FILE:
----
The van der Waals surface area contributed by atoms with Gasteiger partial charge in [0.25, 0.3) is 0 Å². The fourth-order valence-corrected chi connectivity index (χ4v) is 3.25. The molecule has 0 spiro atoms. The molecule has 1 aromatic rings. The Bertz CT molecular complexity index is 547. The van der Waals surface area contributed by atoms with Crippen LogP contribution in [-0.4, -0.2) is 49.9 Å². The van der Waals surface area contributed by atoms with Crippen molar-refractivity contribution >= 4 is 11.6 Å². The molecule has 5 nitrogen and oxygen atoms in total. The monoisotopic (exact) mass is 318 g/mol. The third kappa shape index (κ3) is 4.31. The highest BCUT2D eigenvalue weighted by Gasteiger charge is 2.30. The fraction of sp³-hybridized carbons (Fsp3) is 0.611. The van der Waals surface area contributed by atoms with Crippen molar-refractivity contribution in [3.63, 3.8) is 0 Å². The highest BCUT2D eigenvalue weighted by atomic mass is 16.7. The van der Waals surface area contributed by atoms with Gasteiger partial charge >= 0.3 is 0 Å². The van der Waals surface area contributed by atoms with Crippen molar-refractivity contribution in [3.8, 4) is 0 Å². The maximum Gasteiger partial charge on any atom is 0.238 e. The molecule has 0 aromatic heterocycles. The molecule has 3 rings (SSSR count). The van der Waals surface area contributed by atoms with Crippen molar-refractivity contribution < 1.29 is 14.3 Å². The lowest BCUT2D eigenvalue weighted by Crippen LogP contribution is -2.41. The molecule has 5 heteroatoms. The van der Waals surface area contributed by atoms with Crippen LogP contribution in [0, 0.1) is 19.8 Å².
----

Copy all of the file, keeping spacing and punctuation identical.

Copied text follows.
The van der Waals surface area contributed by atoms with Gasteiger partial charge in [0.25, 0.3) is 0 Å². The fourth-order valence-corrected chi connectivity index (χ4v) is 3.25. The molecule has 0 spiro atoms. The molecule has 1 aromatic rings. The Bertz CT molecular complexity index is 547. The van der Waals surface area contributed by atoms with Crippen LogP contribution in [-0.4, -0.2) is 49.9 Å². The van der Waals surface area contributed by atoms with Crippen molar-refractivity contribution >= 4 is 11.6 Å². The molecule has 5 nitrogen and oxygen atoms in total. The monoisotopic (exact) mass is 318 g/mol. The third kappa shape index (κ3) is 4.31. The highest BCUT2D eigenvalue weighted by Gasteiger charge is 2.30. The fraction of sp³-hybridized carbons (Fsp3) is 0.611. The van der Waals surface area contributed by atoms with Crippen molar-refractivity contribution in [3.63, 3.8) is 0 Å². The highest BCUT2D eigenvalue weighted by atomic mass is 16.7. The van der Waals surface area contributed by atoms with Gasteiger partial charge >= 0.3 is 0 Å². The van der Waals surface area contributed by atoms with Crippen molar-refractivity contribution in [3.8, 4) is 0 Å². The maximum Gasteiger partial charge on any atom is 0.238 e. The molecule has 0 aromatic heterocycles. The molecule has 3 rings (SSSR count). The van der Waals surface area contributed by atoms with Crippen molar-refractivity contribution < 1.29 is 14.3 Å². The lowest BCUT2D eigenvalue weighted by Crippen LogP contribution is -2.41. The molecule has 5 heteroatoms. The van der Waals surface area contributed by atoms with Crippen LogP contribution in [0, 0.1) is 19.8 Å².